James Baldwin, “No Name in the Street” (1972)

James Baldwin writes in his epilogue to No Name in the Street: “This book has been much delayed by trials, assassinations, funerals, and despair.  Nor is the American crisis, which is part of a global, historical crisis, likely to resolve itself soon.  An old world is dying, and a new one, kicking in the belly of its mother, time, announces that it is ready to be born.” (475)  Baldwin must have felt that he was part of a revolutionary moment in history.  From this comes No Name in the Street.  His thoughtfulness about the dilemma of color in America is less prominent here.  No Name in the Street are journal entries from a war.  It is autobiographical, starting from his childhood, his life in the church, the imposition of an identity on him by others, and the search for a identity constructed for himself.  The second half documents the people he met, the struggles he participated in.  “The Fire Next Time” which he predicted in his 1963 work came true through urban riots, assassinations, and the rise of new movements, martyrs, and leaders.  The names of the two parts “Take me to the Water” and “To Be Baptized” use the same religious metaphors that through most of Baldwin’s writings and the point is clear to us.  The space between thought and emerging consciousness and action is not far, no farther than the line between walking to the river and the baptism.  Once one walks to the river, baptism may even be inevitable.

noname

Some of the topics that Baldwin discusses in this vibrant and even chaotic second part of this essay include:

1. His discussions and cooperation with Malcolm X and Baldwin’s feelings that Malcolm was correct about the ultimate collapse of the white civilization.  Baldwin was affected by Malcolm X’s 1965 assassination and began to work on a script for a play based on The Autobiography of Malcolm X by Alex Haley.  “Malcolm, finally, was a genuine revolutionary, a virile impulse long since fled from the American way of life.” (412)  I attached one of their debates.

2. His aid to one of Baldwin’s friends, Tony Maynard, who was wrongfully accused of murder and awaited extradition to the United  States in a jail in Hamburg.  He would not be released until after No Name in the Street was published.  Baldwin focuses on Maynard’s feelings of terror at the American judicial system.  He accepts the position of other radical figures that all black prisoners in the United States are political prisoners because none of them were tried by their peers.  In a sidebar of sorts, Baldwin ponders on a white girl he knew from “the Village” and how when they accompanied each other in the city, they needed to pretend they were not together.  “Our connection caused us to be menaced by the police in ways indescribable and nearly inconceivable.” (419)

3. The Watts riot of 1965.  Baldwin connects the conditions of Watts to those of other urban areas, such as Harlem, which he was most familiar with.  The riots were an outcrop of the horrible conditions in the ghettos.  “The ghetto, beleaguered, betrayed by Washington, by the total lack of vision of the men in Washington, determined to outwit, withstand, survive, this present, overwhelming danger, yet lacks a focus, a rallying point, a spokesman. . . . Lord, we really need Malcolm now.” (434)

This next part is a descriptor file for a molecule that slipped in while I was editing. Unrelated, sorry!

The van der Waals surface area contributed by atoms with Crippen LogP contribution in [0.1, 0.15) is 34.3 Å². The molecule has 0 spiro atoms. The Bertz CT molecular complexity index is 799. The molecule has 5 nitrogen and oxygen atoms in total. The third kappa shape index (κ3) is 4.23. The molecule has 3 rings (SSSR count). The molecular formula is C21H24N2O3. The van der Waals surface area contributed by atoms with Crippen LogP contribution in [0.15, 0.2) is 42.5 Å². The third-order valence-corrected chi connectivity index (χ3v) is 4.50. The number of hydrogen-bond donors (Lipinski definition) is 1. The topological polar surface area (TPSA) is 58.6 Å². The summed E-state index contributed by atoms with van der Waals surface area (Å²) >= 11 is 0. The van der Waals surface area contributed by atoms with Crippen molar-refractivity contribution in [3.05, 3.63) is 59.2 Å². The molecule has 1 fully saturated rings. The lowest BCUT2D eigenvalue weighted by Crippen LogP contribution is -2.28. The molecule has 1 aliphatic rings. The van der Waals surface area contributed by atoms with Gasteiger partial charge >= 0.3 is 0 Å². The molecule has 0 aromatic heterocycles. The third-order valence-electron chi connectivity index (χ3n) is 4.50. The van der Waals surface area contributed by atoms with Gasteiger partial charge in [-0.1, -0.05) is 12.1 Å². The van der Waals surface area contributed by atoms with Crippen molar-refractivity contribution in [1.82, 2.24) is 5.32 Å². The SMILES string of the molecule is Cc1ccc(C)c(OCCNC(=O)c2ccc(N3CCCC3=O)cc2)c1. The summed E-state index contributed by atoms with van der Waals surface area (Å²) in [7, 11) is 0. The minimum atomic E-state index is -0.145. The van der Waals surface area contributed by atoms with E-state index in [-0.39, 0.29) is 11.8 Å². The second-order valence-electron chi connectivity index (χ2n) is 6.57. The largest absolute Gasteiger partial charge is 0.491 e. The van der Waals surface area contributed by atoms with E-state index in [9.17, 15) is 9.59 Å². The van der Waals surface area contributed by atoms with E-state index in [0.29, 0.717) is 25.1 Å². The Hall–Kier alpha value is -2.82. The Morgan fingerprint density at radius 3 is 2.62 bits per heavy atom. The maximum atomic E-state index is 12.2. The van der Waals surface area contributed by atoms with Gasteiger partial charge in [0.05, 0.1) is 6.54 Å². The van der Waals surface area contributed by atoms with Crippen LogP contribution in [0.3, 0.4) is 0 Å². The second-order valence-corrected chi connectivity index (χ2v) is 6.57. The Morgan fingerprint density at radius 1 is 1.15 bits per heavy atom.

Watts Riots

Watts Riots

4. The Martin Luther King, Jr. assassination.  Baldwin’s reaction to Malcolm’s assassination was that of a revolutionary.  He was saddened because he felt the moment needed someone like Malcolm X.  With King, Baldwin seems to return to his religious state.  I guess that suggests how Baldwin saw both of these figures and their role in the movement.

5. The Black Panthers.  Like Malcolm X, the Black Panthers are needed.  “The black people need protection against the police is indicated by the black community’s reaction to the advent of the Panthers .  Without community support, the Panthers would have been merely another insignificant street gang.” (451)  (I suspect by the same logic without the need and the community support, the NOI would have been just another urban cult.)  He is very impressed by Huey Newton, Eldridge Cleaver, and Bobby Seale even though Cleaver wrote a harsh criticism of Baldwin (which I recall was quite ad-hominid at attacked Baldwin’s ideas through his sexuality – Soul on Ice).

6. The emergence of black power is at the heart of the last pages of the essay.  This was both destructive and creative.  It pushed whites from the moment, of course.  He talks about the growing rift between the “flower children” and the blacks.  The bittersweet ending of the essay introduces the “carefully repressed terror in relation to blacks.” (471)  But it did help create a new identity.  If you watch some of the clips, you know that Baldwin struggled with the term “Negro,” which he embraced as part of his identity.  Younger activists and people like Malcolm X opposed the use of the term and preferred “black.”  It seems that Baldwin has come to terms with this change by the end of No Name in the Street.  (Is this search for an identity the meaning of the title?)    The seizing of the name “black” is seen by Baldwin as an essential component of liberation.

When Baldwin put down his pen on this work, the revolution was not done but it was beginning to see the end of its Jacobin phase – it was entering Thermidor.  His next collection of essays The Devil Finds Work is mostly about his relationship to film.  The Library of America did not even bother to publish his later novels.  The collected essays at the end of this volume cover mostly his 1950s and 1960s works, not collected in his other books.  Was Baldwin simply a Civil Rights writer?  I do not think so, but he lived during a revolutionary and found his voice in being one of its most eloquent interested interpreters.

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